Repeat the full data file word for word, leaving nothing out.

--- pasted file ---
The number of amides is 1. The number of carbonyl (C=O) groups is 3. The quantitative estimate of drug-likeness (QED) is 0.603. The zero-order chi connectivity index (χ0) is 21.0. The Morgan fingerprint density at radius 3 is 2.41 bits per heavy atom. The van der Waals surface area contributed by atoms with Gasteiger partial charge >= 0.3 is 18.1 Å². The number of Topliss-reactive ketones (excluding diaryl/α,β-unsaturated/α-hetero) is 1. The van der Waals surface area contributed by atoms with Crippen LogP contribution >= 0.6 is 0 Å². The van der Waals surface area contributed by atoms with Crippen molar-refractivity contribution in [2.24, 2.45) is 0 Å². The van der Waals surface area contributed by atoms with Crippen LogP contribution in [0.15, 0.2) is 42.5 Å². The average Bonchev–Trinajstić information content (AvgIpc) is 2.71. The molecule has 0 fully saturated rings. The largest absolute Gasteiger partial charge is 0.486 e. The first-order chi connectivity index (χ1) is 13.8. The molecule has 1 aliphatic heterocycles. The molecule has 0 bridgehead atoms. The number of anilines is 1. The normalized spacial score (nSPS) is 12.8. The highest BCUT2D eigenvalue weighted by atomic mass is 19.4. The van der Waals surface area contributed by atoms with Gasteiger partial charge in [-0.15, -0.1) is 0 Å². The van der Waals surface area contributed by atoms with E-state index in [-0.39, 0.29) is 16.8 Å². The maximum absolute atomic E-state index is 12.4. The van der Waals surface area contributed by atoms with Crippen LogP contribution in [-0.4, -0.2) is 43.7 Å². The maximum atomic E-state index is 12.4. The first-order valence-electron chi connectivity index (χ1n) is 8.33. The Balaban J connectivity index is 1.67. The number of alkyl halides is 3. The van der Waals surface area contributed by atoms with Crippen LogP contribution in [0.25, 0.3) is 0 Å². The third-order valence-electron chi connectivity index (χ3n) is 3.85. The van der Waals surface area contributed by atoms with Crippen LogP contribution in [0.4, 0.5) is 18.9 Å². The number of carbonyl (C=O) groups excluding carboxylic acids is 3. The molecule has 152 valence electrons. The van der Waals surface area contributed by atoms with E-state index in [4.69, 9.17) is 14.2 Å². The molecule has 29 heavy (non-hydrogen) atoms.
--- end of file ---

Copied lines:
The number of amides is 1. The number of carbonyl (C=O) groups is 3. The quantitative estimate of drug-likeness (QED) is 0.603. The zero-order chi connectivity index (χ0) is 21.0. The Morgan fingerprint density at radius 3 is 2.41 bits per heavy atom. The van der Waals surface area contributed by atoms with Gasteiger partial charge >= 0.3 is 18.1 Å². The number of Topliss-reactive ketones (excluding diaryl/α,β-unsaturated/α-hetero) is 1. The van der Waals surface area contributed by atoms with Crippen LogP contribution >= 0.6 is 0 Å². The van der Waals surface area contributed by atoms with Crippen molar-refractivity contribution in [2.24, 2.45) is 0 Å². The van der Waals surface area contributed by atoms with Crippen LogP contribution in [0.15, 0.2) is 42.5 Å². The average Bonchev–Trinajstić information content (AvgIpc) is 2.71. The molecule has 0 fully saturated rings. The largest absolute Gasteiger partial charge is 0.486 e. The first-order chi connectivity index (χ1) is 13.8. The molecule has 1 aliphatic heterocycles. The molecule has 0 bridgehead atoms. The number of anilines is 1. The normalized spacial score (nSPS) is 12.8. The highest BCUT2D eigenvalue weighted by atomic mass is 19.4. The van der Waals surface area contributed by atoms with Gasteiger partial charge in [-0.15, -0.1) is 0 Å². The van der Waals surface area contributed by atoms with E-state index in [-0.39, 0.29) is 16.8 Å². The maximum absolute atomic E-state index is 12.4. The van der Waals surface area contributed by atoms with Crippen LogP contribution in [-0.4, -0.2) is 43.7 Å². The maximum atomic E-state index is 12.4. The first-order valence-electron chi connectivity index (χ1n) is 8.33. The Balaban J connectivity index is 1.67. The number of alkyl halides is 3. The van der Waals surface area contributed by atoms with Crippen LogP contribution in [0.25, 0.3) is 0 Å². The third-order valence-electron chi connectivity index (χ3n) is 3.85. The van der Waals surface area contributed by atoms with Crippen LogP contribution in [0.4, 0.5) is 18.9 Å². The number of carbonyl (C=O) groups excluding carboxylic acids is 3. The molecule has 152 valence electrons. The van der Waals surface area contributed by atoms with E-state index in [4.69, 9.17) is 14.2 Å². The molecule has 29 heavy (non-hydrogen) atoms.